I’m Gonna Pop Some Tags

from gq.com

Despite hearing Macklemore’s refrain constantly (and finding the video hysterical), I’m not a Goodwill fan.  Actually, I love the donating to Goodwill aspect and that, at least my local branch, employs several disabled adults.  It’s the rooting through stuff that kind of skeezes me out.  And I have similar feelings about many thrift shops.  I want to secretly slip on forensic grade gloves when I pick through to see if all the pieces are there.  I want to return home and run my purchases through a decontamination chamber.  I want to shower in peroxide.  Ugh.

But I work on my own, so I’m in a tough budget situation.  There is no “I’ll expense this one (or fill out a purchase order).”  There is no “sharing” toys/games across a department.  I’m well aware that if your clients are frequently private pay, they want reassurance that you are successful.  Not diamond studs and a Mercedes, but neat, clean and modern games  (**quick note:  classics will always be appreciated—Candy Land, Chutes & Ladders, Mr. Potato Head, etc.  I’m just suggesting you have a couple concessions to trends whether it be Ninjago sticks or Cars themed Headbanz or modern classics like the Cranium line).

So how can you make this work?  Within my posts, I often provide a link back to Amazon so you can make an easy purchase or view exactly what it is I’m referring to, but here are some of my tricks for scoring good deals on prices.

  1.  Target and Walmart:  Of course both of these huge retailers carry vast amounts of toys and games at decent retail prices, but the clearance shelves!  I’ve picked up any number of games from my wish list for 50% off just by swinging by and seeing what’s there on a typical errand run, including S’match, a replacement Chutes and Ladders and Guess Who?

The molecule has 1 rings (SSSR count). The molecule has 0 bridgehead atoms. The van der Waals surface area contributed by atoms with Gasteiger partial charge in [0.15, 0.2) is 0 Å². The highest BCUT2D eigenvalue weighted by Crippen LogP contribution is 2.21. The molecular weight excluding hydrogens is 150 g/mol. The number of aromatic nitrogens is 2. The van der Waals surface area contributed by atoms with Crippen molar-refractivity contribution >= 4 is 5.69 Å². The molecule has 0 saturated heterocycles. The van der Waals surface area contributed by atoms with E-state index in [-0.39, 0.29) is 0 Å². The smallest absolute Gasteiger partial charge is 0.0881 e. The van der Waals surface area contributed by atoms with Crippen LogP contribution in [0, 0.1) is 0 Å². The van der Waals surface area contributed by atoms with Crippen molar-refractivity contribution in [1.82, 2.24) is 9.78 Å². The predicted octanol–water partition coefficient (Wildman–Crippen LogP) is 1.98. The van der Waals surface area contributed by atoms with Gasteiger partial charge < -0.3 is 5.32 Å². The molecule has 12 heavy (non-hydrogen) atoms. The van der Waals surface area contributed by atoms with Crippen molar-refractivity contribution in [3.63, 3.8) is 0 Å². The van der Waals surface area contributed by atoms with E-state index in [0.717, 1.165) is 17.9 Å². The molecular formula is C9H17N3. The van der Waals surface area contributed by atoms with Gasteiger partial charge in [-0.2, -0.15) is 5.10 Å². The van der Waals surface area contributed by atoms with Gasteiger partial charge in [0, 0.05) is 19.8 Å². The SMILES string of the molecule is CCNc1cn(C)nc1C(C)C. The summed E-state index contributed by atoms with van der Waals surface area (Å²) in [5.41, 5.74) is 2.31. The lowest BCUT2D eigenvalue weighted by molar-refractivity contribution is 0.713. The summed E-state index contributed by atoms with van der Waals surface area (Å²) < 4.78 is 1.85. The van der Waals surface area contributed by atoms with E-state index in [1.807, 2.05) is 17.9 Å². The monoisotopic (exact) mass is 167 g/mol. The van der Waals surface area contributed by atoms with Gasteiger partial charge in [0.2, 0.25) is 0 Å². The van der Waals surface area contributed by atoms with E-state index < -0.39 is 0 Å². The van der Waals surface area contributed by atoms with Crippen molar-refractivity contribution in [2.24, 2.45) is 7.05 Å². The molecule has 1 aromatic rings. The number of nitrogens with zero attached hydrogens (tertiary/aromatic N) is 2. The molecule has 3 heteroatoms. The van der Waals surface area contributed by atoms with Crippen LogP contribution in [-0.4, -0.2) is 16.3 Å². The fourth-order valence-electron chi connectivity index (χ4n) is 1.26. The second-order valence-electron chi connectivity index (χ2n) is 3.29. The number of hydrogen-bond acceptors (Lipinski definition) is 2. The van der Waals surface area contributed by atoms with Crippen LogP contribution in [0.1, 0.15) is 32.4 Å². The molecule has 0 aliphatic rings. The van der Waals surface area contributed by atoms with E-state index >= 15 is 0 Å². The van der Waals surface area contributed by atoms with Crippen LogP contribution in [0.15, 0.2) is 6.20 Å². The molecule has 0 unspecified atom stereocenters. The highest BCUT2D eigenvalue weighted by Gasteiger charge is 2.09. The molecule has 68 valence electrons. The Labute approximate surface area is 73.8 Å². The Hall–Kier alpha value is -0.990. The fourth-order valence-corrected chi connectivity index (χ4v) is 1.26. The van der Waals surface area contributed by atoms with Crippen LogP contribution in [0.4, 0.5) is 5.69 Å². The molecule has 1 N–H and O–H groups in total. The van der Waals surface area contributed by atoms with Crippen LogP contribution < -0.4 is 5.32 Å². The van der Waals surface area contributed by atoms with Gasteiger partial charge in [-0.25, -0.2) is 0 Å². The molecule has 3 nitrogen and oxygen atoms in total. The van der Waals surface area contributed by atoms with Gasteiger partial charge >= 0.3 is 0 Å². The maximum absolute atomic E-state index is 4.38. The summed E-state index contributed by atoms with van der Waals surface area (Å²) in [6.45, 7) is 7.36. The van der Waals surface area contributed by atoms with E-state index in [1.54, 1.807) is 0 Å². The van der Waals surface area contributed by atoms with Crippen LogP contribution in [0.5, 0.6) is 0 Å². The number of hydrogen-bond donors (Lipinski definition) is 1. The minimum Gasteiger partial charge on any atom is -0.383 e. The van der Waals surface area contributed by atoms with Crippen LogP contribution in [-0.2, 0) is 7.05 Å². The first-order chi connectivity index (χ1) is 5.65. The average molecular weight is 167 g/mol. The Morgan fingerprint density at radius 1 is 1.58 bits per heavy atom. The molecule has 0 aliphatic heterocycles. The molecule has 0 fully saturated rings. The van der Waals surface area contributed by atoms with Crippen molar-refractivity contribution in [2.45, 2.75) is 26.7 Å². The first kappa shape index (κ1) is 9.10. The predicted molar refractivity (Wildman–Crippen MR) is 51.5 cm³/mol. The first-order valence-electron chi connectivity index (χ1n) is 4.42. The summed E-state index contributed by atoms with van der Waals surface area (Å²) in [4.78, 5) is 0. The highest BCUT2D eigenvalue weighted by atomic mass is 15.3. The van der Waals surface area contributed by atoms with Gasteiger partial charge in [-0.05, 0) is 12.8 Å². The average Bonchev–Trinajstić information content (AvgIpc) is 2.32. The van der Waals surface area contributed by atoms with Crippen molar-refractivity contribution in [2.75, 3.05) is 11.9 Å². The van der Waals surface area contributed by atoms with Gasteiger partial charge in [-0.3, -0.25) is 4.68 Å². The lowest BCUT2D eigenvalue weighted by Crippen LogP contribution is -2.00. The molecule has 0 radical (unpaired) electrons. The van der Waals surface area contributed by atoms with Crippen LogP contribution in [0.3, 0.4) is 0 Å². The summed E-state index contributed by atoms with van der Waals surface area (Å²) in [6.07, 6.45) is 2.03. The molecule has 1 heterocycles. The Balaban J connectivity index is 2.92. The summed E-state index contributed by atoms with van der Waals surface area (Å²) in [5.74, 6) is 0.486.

2. Kohl’s:  Again, this behemoth will periodically deeply discount items I already had my eye on.  If you seem to be buying the “next size up Levi’s” each month for a preteen boy like I am, you’ll be receiving lots and lots of coupons and Kohl’s bucks on a regular basis.  I’ve picked up any number of items for next to nothing this way.  Tri-onimos I actually got for “free.”
  3. Tuesday Morning:  I wasn’t sure if this was a southern thing, but I took a look online and it looks like there are stores all over the place.  Their items are always discounted heavily (ex. those cardboard “brick” block classroom sets which retail for $60 were at mine for under $30) and there are lots of small ticket items too.  I recently picked up “Sneaky Rabbits” (look for the post within the next couple of weeks) for $6 when it runs close to $15 on Amazon.
  4. Consignment stores:  OK, these seem on the surface like a thriftshop going by another name, and, I suppose they really are.  However, I have much, much better luck in these situations.  Consignment stores are usually pretty picky about the items they’ll take—insisting all the pieces are intact and the overall look not beyond “gently worn.”  My favorite local store shrink-wraps items so pieces stay together and has everything well organized by age/type.  Moms, another fabulous feature of consignment stores is if you bring your own gently worn items (whether it be toys or those practically new, but outgrown jeans I mention in #2) you can receive cash OR use your balance to make in-store purchases, typically at an additional 10% discount.  These are great places to find Melissa & Doug items (I suppose because they wear so well).